The Affordable Housing Commission has called for a £1.3bn fund to provide new social rented homes. Its report, A National Housing Conversion Fund, proposes the creation of 42,500 new homes for social rent. These homes would mainly be properties sold by private sector landlords exiting the market. The houses could then be bought by social housing providers and community groups. In addition to new social homes, the fund could create more than 9000 new jobs, powering the post-Covid economic recovery.
This proposal is the latest from the Affordable Housing Commission after it published Making Housing Affordable Again earlier this year. Funded by the Nationwide Foundation, the commission is made up of 15 housing experts. It takes a wide view of our housing system and suggests practical reforms.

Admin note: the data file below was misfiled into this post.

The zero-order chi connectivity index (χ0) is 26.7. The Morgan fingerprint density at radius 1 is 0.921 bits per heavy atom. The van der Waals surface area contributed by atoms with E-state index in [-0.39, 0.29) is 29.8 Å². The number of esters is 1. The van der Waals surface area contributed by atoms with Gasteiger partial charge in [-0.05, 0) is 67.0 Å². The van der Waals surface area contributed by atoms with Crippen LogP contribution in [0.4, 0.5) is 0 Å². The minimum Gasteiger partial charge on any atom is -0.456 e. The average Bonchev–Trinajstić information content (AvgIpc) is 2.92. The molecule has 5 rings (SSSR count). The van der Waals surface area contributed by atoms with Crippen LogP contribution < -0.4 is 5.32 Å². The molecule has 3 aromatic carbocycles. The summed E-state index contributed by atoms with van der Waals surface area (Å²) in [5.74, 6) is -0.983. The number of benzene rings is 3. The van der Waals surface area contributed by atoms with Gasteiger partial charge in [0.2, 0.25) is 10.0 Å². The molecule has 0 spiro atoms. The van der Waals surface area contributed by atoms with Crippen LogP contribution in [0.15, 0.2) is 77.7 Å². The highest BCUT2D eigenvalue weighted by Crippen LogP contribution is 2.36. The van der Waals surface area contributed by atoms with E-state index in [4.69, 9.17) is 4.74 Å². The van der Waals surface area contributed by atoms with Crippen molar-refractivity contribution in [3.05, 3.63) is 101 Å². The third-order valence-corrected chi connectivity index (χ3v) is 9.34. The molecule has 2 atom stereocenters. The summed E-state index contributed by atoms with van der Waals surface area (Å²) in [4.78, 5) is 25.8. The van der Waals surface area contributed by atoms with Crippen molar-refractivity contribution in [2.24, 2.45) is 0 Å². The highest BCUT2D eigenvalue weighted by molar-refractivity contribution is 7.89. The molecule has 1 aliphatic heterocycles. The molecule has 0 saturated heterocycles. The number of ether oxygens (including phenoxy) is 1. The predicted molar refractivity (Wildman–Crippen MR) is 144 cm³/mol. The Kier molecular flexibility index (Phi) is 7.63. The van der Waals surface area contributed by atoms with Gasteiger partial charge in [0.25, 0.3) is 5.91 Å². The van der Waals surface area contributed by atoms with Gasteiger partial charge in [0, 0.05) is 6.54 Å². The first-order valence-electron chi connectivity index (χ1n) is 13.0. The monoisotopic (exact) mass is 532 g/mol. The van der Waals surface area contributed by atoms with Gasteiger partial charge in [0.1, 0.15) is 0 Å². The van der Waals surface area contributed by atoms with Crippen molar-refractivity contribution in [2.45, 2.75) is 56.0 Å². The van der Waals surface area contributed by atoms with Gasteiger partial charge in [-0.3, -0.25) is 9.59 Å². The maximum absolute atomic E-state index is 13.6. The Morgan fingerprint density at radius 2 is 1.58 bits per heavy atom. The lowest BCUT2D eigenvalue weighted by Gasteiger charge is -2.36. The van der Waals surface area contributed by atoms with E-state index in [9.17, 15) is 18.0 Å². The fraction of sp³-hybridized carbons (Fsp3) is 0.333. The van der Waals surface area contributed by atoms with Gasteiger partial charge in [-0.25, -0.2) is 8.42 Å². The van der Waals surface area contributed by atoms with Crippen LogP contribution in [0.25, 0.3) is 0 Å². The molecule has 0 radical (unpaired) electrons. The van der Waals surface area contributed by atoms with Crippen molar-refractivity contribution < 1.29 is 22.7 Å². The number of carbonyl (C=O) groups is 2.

The Housing Conversion Fund would look to lessen the expected downturn in the housing market once current government support ends. Rather than the system of mortgage holidays and furlough payments, this fund would reshape the housing market. It’s a tried and tested idea, having been used by the Conservatives in the early 1990s to tackle the recession.
Lord Richard Best, the Chair of the Affordable Housing Commission said: “We believe the Chancellor has a great opportunity to stimulate the economy, boost jobs and tackle the housing crisis by backing plans for a National Housing Conversion Fund. This would bring empty and run-down properties back to life, stimulate activity on stalled sites, and assist landlords exiting the market, while addressing the acute shortage of homes at truly affordable rents”.
Jonathan Lewis, who leads the Nationwide Foundation’s Nurturing Ideas to Change the Housing System programme said: “With the Treasury putting together its Comprehensive Spending Review, this proposal comes at a perfect time. For us at the Nationwide Foundation, it would provide a welcome boost in the number of decent, affordable homes. What’s more, it would create new jobs and investment just when the country needs it most.”
Additional reading from the Affordable Housing Commission: